Nadine Cameron, Fiona McDermott

4. Social Work and the Body: Towards a Theoretical Framework

Abstract
In the previous three chapters we have discussed the human body as theorized within contemporary sociology/social theory and biology. Our argument has been that the body, and in particular the biological body as studied within the neurosciences, is largely absent within social work theory. At the same time, there is continuing emphasis within social work on person-in-environment or person-in-psychosocial situation which struggles to account for the lived bodily implications of such a concept.
Nadine Cameron, Fiona McDermott

5. The Body Cognizant Social Worker in Action

Abstract
In this chapter, we provide a description of how corporeal capacity can be made use of by social workers in practice. A social worker working from a corporeal capacity framework will see the world through the three ‘lenses’ we have described in Chapter 4 — widescreen, middle-range, close-up — recognizing the interpenetration of those broad ‘levels’ of social and material reality which are simultaneously and continuously ‘producing’ the immediate situation which we are trying to understand and to work with.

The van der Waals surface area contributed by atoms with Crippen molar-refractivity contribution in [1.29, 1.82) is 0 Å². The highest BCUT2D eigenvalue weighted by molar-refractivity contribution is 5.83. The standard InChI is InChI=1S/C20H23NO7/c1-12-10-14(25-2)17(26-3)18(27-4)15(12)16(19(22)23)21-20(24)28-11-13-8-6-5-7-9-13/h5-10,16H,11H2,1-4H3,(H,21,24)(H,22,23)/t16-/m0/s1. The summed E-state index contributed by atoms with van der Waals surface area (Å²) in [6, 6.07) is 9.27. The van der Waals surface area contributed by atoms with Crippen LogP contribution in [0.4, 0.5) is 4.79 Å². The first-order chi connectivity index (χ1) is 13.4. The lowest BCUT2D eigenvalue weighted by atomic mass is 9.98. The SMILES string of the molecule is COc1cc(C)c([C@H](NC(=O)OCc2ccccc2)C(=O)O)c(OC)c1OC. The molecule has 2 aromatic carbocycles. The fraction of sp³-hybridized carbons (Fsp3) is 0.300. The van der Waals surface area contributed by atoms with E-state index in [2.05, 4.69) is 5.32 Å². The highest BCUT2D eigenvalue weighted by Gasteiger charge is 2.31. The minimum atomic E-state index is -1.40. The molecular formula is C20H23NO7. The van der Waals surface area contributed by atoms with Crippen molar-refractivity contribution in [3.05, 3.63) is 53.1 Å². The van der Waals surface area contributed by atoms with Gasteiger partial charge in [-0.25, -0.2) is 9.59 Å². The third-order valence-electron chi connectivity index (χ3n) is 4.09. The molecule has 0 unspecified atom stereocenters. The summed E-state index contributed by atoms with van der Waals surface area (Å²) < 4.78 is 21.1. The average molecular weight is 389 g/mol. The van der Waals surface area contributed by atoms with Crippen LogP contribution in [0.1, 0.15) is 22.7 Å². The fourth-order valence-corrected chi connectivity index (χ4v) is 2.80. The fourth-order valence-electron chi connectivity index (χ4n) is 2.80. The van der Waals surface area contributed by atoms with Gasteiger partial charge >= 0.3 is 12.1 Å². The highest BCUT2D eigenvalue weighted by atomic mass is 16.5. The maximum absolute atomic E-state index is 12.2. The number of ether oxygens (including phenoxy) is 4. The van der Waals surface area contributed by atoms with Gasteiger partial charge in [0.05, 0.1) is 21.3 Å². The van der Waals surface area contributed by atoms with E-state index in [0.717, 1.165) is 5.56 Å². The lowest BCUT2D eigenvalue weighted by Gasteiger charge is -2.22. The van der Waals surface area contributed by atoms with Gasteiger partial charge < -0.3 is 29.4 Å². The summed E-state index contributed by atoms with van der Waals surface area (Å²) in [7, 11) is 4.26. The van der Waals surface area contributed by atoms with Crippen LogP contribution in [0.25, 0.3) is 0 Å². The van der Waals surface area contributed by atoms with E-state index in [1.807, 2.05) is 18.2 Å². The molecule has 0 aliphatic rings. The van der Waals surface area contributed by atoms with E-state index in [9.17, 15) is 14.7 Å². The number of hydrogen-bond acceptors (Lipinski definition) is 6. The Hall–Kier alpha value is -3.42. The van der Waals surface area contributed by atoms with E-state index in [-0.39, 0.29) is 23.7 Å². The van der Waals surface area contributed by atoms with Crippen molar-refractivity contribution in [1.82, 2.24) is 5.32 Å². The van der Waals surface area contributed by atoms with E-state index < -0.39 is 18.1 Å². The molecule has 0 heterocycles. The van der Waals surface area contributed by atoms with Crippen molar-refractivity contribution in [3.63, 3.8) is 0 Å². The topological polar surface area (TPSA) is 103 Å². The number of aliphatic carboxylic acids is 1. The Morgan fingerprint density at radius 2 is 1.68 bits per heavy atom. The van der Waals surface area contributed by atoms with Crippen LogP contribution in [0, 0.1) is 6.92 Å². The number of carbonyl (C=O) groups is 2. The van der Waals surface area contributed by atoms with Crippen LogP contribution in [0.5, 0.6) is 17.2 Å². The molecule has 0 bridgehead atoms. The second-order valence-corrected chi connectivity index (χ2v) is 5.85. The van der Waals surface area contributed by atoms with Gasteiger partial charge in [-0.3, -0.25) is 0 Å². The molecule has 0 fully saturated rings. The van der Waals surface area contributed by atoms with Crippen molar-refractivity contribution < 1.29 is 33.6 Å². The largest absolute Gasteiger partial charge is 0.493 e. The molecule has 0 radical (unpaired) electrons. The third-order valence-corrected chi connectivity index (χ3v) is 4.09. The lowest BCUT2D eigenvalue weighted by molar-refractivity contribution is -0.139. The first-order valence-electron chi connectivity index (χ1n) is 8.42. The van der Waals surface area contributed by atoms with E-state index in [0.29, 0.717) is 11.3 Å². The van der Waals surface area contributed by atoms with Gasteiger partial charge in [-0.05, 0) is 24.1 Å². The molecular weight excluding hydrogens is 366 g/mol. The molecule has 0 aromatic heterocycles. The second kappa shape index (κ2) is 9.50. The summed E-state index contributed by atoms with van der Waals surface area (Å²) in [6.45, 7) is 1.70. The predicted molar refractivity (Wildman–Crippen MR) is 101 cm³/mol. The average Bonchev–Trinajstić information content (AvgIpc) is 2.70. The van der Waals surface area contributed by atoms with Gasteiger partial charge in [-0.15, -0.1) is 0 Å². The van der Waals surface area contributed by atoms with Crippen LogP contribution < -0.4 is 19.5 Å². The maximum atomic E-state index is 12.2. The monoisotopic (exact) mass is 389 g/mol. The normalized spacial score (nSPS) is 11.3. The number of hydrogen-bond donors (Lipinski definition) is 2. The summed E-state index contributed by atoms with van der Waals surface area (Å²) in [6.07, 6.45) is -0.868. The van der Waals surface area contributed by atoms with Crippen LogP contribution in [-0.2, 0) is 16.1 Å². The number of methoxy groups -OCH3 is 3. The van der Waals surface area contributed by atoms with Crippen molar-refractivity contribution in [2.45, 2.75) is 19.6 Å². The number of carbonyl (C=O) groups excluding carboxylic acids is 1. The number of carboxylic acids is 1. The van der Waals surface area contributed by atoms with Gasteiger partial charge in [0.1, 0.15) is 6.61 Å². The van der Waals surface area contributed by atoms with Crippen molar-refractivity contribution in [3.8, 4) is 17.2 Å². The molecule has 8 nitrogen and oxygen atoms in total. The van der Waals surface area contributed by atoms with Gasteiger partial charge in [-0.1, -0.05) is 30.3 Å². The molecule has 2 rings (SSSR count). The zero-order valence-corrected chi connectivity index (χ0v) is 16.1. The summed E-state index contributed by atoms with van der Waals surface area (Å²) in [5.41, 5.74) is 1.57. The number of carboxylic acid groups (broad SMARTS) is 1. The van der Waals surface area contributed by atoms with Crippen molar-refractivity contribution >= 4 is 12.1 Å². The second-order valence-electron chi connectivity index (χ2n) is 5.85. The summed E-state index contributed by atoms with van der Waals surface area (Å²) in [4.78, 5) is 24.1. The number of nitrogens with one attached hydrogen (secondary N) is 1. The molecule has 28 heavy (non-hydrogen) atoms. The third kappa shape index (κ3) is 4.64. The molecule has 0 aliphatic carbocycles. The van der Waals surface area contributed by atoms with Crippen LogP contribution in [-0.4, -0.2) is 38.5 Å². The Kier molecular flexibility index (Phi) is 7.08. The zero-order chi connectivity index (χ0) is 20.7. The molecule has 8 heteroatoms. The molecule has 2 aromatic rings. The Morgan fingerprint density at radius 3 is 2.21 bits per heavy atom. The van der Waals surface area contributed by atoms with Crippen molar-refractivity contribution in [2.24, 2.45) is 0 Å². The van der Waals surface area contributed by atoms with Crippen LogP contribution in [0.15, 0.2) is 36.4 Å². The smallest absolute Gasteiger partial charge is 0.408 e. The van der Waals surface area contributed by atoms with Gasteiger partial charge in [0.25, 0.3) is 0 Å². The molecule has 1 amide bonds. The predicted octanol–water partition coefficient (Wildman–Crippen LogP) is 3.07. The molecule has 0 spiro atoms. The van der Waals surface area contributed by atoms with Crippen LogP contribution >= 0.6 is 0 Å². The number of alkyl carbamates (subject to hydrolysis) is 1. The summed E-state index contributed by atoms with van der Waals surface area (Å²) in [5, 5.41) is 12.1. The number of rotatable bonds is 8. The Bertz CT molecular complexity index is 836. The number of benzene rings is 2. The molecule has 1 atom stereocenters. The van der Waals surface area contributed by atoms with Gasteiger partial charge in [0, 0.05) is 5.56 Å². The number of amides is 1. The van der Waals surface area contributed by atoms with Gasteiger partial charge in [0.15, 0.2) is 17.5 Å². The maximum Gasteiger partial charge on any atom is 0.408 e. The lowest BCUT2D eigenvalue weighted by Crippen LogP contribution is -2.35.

Nadine Cameron, Fiona McDermott

Implications for Practice

Frontmatter

6. Social Work, the Body and Mental Health

Abstract
The main roles of social work are to promote social justice and enhance the quality of life of individuals and communities. Quality of life is determined by a number of things including individuals’ material circumstances, social relationships or sense of group belonging, and general health. Particularly important to quality of life is psychological health and, in particular, emotional well-being. Emotional well-being may be influenced by a range of broad environmental factors but is also a significant determinant of how one experiences or copes with circumstances throughout life. Given the great importance of emotional health to all individuals — social work clients, as well as social workers — we place particular emphasis on mental health and the body in this second part of the book.
Nadine Cameron, Fiona McDermott

7. Social Work, the Body and Child Protection

Abstract
Within social work practice, the body of the child is most visible when it bears the evidence of abuse, in the form of physical injuries or through body language exhibited by the child. Conceptualizing individuals as embodied beings, we argue throughout this book, assists our understanding of human need and attempts to limit suffering. Considering children, also, in terms of their corporeality allows us to better grasp their immediate and future needs and the range of factors that influence their development.
Nadine Cameron, Fiona McDermott

8. Social Work, the Body and Aged Care

Abstract